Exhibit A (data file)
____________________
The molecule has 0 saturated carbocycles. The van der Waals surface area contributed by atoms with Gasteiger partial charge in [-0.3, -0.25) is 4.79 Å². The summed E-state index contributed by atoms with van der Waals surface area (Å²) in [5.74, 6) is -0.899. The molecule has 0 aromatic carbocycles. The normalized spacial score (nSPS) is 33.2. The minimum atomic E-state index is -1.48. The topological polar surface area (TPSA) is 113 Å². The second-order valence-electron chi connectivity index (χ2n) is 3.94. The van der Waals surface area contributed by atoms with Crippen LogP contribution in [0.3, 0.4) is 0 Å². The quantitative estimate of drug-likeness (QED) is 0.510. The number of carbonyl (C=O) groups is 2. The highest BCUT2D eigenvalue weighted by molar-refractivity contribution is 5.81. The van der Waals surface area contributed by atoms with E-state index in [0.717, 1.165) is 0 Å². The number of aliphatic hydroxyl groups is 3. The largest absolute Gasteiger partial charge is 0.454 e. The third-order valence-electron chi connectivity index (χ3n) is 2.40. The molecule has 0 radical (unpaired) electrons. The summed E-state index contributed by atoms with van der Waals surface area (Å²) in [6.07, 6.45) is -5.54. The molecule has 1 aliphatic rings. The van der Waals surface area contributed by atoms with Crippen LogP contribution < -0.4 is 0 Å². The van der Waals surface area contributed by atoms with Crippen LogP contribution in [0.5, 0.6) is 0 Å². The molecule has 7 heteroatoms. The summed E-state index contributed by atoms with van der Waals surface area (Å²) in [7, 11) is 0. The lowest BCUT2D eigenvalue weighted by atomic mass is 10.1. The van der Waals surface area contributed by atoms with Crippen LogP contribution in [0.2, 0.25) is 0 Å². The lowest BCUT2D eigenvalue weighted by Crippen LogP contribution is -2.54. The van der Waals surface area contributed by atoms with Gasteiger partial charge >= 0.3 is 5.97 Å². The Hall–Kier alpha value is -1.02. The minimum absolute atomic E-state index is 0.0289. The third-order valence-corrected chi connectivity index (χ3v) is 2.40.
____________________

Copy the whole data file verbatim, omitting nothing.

The molecule has 0 saturated carbocycles. The van der Waals surface area contributed by atoms with Gasteiger partial charge in [-0.3, -0.25) is 4.79 Å². The summed E-state index contributed by atoms with van der Waals surface area (Å²) in [5.74, 6) is -0.899. The molecule has 0 aromatic carbocycles. The normalized spacial score (nSPS) is 33.2. The minimum atomic E-state index is -1.48. The topological polar surface area (TPSA) is 113 Å². The second-order valence-electron chi connectivity index (χ2n) is 3.94. The van der Waals surface area contributed by atoms with Crippen LogP contribution in [0.3, 0.4) is 0 Å². The quantitative estimate of drug-likeness (QED) is 0.510. The number of carbonyl (C=O) groups is 2. The highest BCUT2D eigenvalue weighted by molar-refractivity contribution is 5.81. The van der Waals surface area contributed by atoms with E-state index in [0.717, 1.165) is 0 Å². The number of aliphatic hydroxyl groups is 3. The largest absolute Gasteiger partial charge is 0.454 e. The third-order valence-electron chi connectivity index (χ3n) is 2.40. The molecule has 0 radical (unpaired) electrons. The summed E-state index contributed by atoms with van der Waals surface area (Å²) in [6.07, 6.45) is -5.54. The molecule has 1 aliphatic rings. The van der Waals surface area contributed by atoms with Crippen LogP contribution < -0.4 is 0 Å². The van der Waals surface area contributed by atoms with Crippen LogP contribution in [0.5, 0.6) is 0 Å². The molecule has 7 heteroatoms. The summed E-state index contributed by atoms with van der Waals surface area (Å²) in [7, 11) is 0. The lowest BCUT2D eigenvalue weighted by atomic mass is 10.1. The van der Waals surface area contributed by atoms with Crippen LogP contribution in [0.2, 0.25) is 0 Å². The lowest BCUT2D eigenvalue weighted by Crippen LogP contribution is -2.54. The van der Waals surface area contributed by atoms with Gasteiger partial charge >= 0.3 is 5.97 Å². The Hall–Kier alpha value is -1.02. The minimum absolute atomic E-state index is 0.0289. The third-order valence-corrected chi connectivity index (χ3v) is 2.40.